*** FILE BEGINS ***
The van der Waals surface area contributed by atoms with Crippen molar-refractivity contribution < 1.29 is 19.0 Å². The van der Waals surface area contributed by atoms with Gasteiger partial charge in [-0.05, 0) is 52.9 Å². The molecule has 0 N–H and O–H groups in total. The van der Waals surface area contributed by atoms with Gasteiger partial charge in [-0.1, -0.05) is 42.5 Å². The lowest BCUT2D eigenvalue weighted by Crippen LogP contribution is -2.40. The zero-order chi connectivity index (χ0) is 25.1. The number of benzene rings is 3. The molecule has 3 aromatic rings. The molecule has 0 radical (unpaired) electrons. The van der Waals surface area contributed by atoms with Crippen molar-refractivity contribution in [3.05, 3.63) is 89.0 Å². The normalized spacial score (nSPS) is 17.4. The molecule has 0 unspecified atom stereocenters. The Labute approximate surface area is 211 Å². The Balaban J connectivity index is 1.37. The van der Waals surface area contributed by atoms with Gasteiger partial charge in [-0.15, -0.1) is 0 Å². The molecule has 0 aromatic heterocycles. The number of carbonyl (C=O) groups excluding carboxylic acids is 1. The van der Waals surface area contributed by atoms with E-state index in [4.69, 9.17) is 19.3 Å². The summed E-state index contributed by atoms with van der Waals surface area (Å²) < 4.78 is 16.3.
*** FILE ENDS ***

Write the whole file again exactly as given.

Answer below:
The van der Waals surface area contributed by atoms with Crippen molar-refractivity contribution < 1.29 is 19.0 Å². The van der Waals surface area contributed by atoms with Gasteiger partial charge in [-0.05, 0) is 52.9 Å². The molecule has 0 N–H and O–H groups in total. The van der Waals surface area contributed by atoms with Gasteiger partial charge in [-0.1, -0.05) is 42.5 Å². The lowest BCUT2D eigenvalue weighted by Crippen LogP contribution is -2.40. The zero-order chi connectivity index (χ0) is 25.1. The number of benzene rings is 3. The molecule has 3 aromatic rings. The molecule has 0 radical (unpaired) electrons. The van der Waals surface area contributed by atoms with Crippen molar-refractivity contribution in [3.05, 3.63) is 89.0 Å². The normalized spacial score (nSPS) is 17.4. The molecule has 0 unspecified atom stereocenters. The Labute approximate surface area is 211 Å². The Balaban J connectivity index is 1.37. The van der Waals surface area contributed by atoms with Gasteiger partial charge in [-0.15, -0.1) is 0 Å². The molecule has 0 aromatic heterocycles. The number of carbonyl (C=O) groups excluding carboxylic acids is 1. The van der Waals surface area contributed by atoms with E-state index in [4.69, 9.17) is 19.3 Å². The summed E-state index contributed by atoms with van der Waals surface area (Å²) < 4.78 is 16.3.